Issue of 2006-05-01 Posted 2006-04-24
In the ongoing South Americanization of political culture north of the border—a drawn-out historical journey whose markers include fiscal recklessness, an accelerating wealth gap between the rich and the rest, corruption masked by populist rhetoric, a frank official embrace of the techniques of “dirty war,” and, by way of initiating the present era, a judicial autogolpe installing a dynastic presidente—what has been dubbed the Revolt of the Generals is one of the feebler effusions. But it is striking all the same. By last week, the junta had swelled to six members: General Anthony C. Zinni, of the Marine Corps (four stars); Lieutenant General Gregory Newbold, also of the Marines (three stars); and Major Generals John Batiste, Paul D. Eaton, John Riggs, and Charles H. Swannack, Jr., of the Army (two stars). Some reckon that Wesley Clark (Army, four stars), William E. Odom (ditto, three stars), and Bernard E. Trainor (Marines, three stars) are entitled to spots as auxiliary members. All these generals have said devastating things about the job performance of the current Secretary of Defense, particularly with respect to the Iraq war. Their critiques vary—some of them see the war as a series of tactical blunders, others as a strategic disaster doomed from the start—but on one point the Pentagon Six are unanimous: Please. Bring us the head of Donald Rumsfeld.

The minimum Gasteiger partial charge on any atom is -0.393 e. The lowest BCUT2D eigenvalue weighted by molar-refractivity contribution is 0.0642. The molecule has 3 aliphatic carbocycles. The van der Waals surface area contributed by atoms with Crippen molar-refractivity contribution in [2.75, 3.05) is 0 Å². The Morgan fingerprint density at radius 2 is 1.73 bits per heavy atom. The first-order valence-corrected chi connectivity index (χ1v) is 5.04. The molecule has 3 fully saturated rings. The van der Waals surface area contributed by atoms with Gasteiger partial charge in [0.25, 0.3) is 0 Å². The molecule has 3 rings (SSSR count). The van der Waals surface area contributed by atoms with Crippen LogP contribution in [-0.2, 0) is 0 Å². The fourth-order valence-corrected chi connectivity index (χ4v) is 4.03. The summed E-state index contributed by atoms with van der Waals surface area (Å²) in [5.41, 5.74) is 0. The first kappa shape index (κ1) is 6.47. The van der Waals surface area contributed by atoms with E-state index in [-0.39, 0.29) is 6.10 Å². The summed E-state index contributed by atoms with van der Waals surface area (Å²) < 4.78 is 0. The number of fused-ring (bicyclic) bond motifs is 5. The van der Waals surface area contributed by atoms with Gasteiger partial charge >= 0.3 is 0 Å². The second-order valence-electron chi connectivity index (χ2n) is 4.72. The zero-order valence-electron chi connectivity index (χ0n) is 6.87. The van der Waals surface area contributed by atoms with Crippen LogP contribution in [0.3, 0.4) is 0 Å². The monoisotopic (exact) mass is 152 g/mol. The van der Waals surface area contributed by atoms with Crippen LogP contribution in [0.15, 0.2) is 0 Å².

This brass band of clarion calls for Rumsfeld’s resignation or dismissal has occasioned a certain amount of hand-wringing about alleged threats to the constitutional principle of civilian control of the military. But, as military coups go, this one is pretty weak tea by hemispheric standards. Instead of seizing the radio stations and the Presidential Palace, our disgruntled generals are content to overrun the op-ed pages, the bookstore signing tables, and the greenrooms of the cable-TV news talk shows. Also (and this is not a small point), the generals in question, however youthful and vigorous some of them may appear, are retired. They are no longer links in the chain of command; not being subordinate, they can’t be insubordinate. They are civilians. And they are every bit as entitled to express their views publicly, and to give their former civilian superiors a hard time in the process, as were Andrew Jackson in 1824, and Dwight Eisenhower in 1952—not to mention the nine other ex-generals who became President, beginning with General George Washington (ret.), in 1789.
There’s nothing new, let alone unconstitutional, about the bitching of pensioned-off generals. What is unusual—unprecedented, apparently—is for so many to speak out so strongly against a prominent architect of an ongoing war and to demand his removal. But then it is also unusual (though not, alas, unprecedented) for the United States to fight a war of choice on the basis of ideological fervor and faulty or falsified intelligence. And it is not just unusual but unprecedented for the stated primary aims of such a war (in this case, to prevent Iraq from obtaining weapons of mass destruction and from aiding terrorist attacks on the American homeland) to have been achieved before a shot was fired, forcing the war’s advocates to scramble for new ones.